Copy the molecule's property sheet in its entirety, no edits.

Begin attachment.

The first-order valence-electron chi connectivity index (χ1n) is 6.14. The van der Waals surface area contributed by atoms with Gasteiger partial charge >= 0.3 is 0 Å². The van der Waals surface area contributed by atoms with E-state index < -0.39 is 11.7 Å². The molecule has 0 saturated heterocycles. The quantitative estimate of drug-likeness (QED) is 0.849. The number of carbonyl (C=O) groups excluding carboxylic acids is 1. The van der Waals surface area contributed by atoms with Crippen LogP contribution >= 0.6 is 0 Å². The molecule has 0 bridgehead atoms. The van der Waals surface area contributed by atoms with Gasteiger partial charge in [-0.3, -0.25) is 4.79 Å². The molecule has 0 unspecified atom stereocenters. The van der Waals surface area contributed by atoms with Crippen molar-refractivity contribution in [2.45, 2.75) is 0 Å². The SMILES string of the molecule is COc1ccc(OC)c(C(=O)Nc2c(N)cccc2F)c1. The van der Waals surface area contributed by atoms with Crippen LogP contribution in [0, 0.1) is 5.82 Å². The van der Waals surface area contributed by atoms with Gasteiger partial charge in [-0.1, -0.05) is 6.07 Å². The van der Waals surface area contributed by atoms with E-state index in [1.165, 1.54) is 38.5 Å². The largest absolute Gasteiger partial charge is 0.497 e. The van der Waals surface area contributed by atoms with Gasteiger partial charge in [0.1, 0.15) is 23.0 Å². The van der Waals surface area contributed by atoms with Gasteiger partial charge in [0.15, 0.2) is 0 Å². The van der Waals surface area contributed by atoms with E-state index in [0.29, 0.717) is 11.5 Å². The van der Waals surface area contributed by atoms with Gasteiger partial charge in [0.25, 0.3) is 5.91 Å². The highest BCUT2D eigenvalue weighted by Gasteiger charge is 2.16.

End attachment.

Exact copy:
The first-order valence-electron chi connectivity index (χ1n) is 6.14. The van der Waals surface area contributed by atoms with Gasteiger partial charge >= 0.3 is 0 Å². The van der Waals surface area contributed by atoms with E-state index < -0.39 is 11.7 Å². The molecule has 0 saturated heterocycles. The quantitative estimate of drug-likeness (QED) is 0.849. The number of carbonyl (C=O) groups excluding carboxylic acids is 1. The van der Waals surface area contributed by atoms with Crippen LogP contribution >= 0.6 is 0 Å². The molecule has 0 bridgehead atoms. The van der Waals surface area contributed by atoms with Gasteiger partial charge in [-0.3, -0.25) is 4.79 Å². The molecule has 0 unspecified atom stereocenters. The van der Waals surface area contributed by atoms with Crippen molar-refractivity contribution in [2.45, 2.75) is 0 Å². The SMILES string of the molecule is COc1ccc(OC)c(C(=O)Nc2c(N)cccc2F)c1. The van der Waals surface area contributed by atoms with Crippen LogP contribution in [0, 0.1) is 5.82 Å². The van der Waals surface area contributed by atoms with Gasteiger partial charge in [-0.1, -0.05) is 6.07 Å². The van der Waals surface area contributed by atoms with E-state index in [1.165, 1.54) is 38.5 Å². The largest absolute Gasteiger partial charge is 0.497 e. The van der Waals surface area contributed by atoms with Gasteiger partial charge in [0.1, 0.15) is 23.0 Å². The van der Waals surface area contributed by atoms with Gasteiger partial charge in [0.15, 0.2) is 0 Å². The van der Waals surface area contributed by atoms with E-state index in [0.29, 0.717) is 11.5 Å². The van der Waals surface area contributed by atoms with Gasteiger partial charge in [0.25, 0.3) is 5.91 Å². The highest BCUT2D eigenvalue weighted by Gasteiger charge is 2.16.